Family Protests Immigration Anarchy that Killed Matthew Denice

It’s noteworthy when a family that has suffered the loss of a loved one puts its pain aside and fights the evil that caused the death.

In Milford, Massachusetts, 23-year-old Matthew Denice (pictured) was killed when a drunk driving illegal alien smashed into his motorcycle and dragged the young man for a quarter mile as bystanders banged on the side of the perp’s truck trying to make him stop.

The driver, Ecuadoran Nikolas Guaman, is a career criminal with a long rap sheet. including assaulting a cop, who has been protected by Massachusetts’ sanctuary policy and its ardent defender, Gov. Deval Patrick. The Governor has fought against the common sense provisions of the federal Secure Communities policy because he apparently cares more about foreign lawbreakers than public safety for innocent Americans.

As Mike Maloney, Matthew’s stepfather, remarked last month, “If Guaman was deported some time ago, this would never have happened.”

On Wednesday, the family of Matthew Denice is leading a protest against illegal immigration in front of the Ecuadoran Embassy. See also the Justice for Matt Facebook page for more details.

Anti-illegal immigration protest tomorrow in Milford, Milford Daily News, September 6, 2011

The family of Matthew Denice is organizing a peaceful anti-illegal immigration demonstration outside Town Hall tomorrow before representatives of the Ecuadorean consulate are expected to meet with the Board of Selectmen.

The demonstration is scheduled to start at 5 p.m., an hour before Beatriz Stein, Ecuador’s consul general in Boston, and Pablo Calle, who is involved in Ecuadorean immigration to the United States, plan to meet with town leaders at Town Hall.

“We want to let the consulate representatives know illegal immigrants are not welcome in (Milford) and as a community we’re going to stand by that,” said Michael Denice, Matthew’s brother. “We want to send a message to the Ecuadorean consulate as well as illegal immigrants.”

Matthew Denice, 23, was killed Aug. 20 when police said Nicolas Guaman, an illegal immigrant from Ecuador, was driving drunk and hit Denice’s motorcycle.

Michael Denice encouraged participants to bring signs, banners and American flags to the demonstration. Information about the event spread through Facebook and about 100 people have indicated through the social networking website that they plan to attend, Denice said.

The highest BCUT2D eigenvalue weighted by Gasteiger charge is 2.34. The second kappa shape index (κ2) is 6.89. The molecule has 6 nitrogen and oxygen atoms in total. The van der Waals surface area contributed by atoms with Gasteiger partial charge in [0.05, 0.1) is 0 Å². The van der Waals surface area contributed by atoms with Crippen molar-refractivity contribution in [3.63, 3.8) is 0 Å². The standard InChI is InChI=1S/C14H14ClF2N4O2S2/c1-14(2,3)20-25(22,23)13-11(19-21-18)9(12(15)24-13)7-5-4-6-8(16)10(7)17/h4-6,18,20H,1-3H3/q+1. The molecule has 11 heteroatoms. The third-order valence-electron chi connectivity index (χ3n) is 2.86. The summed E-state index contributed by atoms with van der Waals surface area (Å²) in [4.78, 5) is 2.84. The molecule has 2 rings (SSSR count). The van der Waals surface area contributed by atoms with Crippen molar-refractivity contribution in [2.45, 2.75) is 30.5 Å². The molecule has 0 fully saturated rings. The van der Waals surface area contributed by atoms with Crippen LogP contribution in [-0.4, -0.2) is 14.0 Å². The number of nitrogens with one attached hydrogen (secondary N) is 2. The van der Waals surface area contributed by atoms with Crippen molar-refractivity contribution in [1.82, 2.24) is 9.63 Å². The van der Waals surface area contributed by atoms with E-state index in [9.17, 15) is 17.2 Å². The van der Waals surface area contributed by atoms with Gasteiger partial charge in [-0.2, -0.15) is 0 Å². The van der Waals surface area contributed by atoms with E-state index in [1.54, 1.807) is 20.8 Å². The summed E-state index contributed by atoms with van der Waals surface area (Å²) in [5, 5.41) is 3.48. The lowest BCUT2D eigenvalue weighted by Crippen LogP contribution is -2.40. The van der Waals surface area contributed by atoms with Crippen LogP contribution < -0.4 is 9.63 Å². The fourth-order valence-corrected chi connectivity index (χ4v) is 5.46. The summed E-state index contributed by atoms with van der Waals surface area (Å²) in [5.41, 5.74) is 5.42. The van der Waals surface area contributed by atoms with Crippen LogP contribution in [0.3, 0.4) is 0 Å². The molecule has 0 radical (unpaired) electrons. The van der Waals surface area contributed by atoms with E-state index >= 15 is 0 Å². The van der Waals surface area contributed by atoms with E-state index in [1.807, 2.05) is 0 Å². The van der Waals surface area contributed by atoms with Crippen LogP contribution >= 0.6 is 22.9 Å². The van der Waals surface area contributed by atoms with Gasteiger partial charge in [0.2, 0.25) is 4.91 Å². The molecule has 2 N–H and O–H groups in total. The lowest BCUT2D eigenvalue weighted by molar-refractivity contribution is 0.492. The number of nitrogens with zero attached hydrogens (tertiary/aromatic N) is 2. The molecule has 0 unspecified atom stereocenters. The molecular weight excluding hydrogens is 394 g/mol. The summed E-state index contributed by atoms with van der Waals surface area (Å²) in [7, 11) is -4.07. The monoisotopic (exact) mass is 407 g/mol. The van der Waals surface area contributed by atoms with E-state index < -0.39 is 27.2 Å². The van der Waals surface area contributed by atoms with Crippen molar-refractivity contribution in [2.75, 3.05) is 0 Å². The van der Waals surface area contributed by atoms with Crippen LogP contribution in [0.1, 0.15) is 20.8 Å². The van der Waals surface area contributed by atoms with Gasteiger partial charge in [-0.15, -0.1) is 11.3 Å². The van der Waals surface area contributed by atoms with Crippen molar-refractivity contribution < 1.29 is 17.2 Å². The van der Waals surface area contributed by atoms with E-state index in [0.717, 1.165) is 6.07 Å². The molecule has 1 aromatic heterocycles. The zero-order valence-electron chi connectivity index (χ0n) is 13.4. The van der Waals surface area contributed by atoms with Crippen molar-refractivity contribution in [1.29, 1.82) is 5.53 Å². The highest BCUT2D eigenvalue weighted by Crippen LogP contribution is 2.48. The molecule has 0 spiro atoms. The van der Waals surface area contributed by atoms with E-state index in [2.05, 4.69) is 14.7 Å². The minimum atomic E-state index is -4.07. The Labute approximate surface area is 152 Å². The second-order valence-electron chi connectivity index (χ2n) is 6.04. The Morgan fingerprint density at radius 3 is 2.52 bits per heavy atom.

“We want to emphasize that this is going to be a peaceful demonstration,” he said.

Denice said he thinks the consulate representatives are coming to Milford to try and smooth tensions between Ecuadoreans and the community rather than resolve illegal immigration issues.

Stein said she asked for the meeting to open discussion in the community about Ecuadorean issues.

“We ask that the immigrant community respect the law and American society,” she said.

Stein planned to set up meetings with Ecuadoreans living in Milford after listening to town leaders tomorrow, she said.

“I respect everyone’s opinion and I will listen,” Stein said.

Selectmen plan to discuss illegal immigration, excessive drinking and unlicensed driving issues, board Chairman Dino DeBartolomeis said.

“We want to hear from them and what they are willing to do regarding this situation in town,” he said.

The meeting is intended to be a working session between selectmen and the Ecuadorean officials, not a time for residents to voice their views on immigration, selectmen DeBartolomeis said.

“If it’s a peaceful protest, that’s part of being an American,” he said.

Police Chief Thomas O’Loughlin said he is aware of the protest and was planning to look at Facebook to gauge the potential crowd size and take any action needed to ensure people can safely exercise their First Amendment right.

O’Loughlin said he has been in contact with family members, who have been “very open and very upfront” about last month’s candlelight vigil and tonight’s demonstration.

The meeting will begin at 6 p.m. in the Town Hall, 52 Main St.

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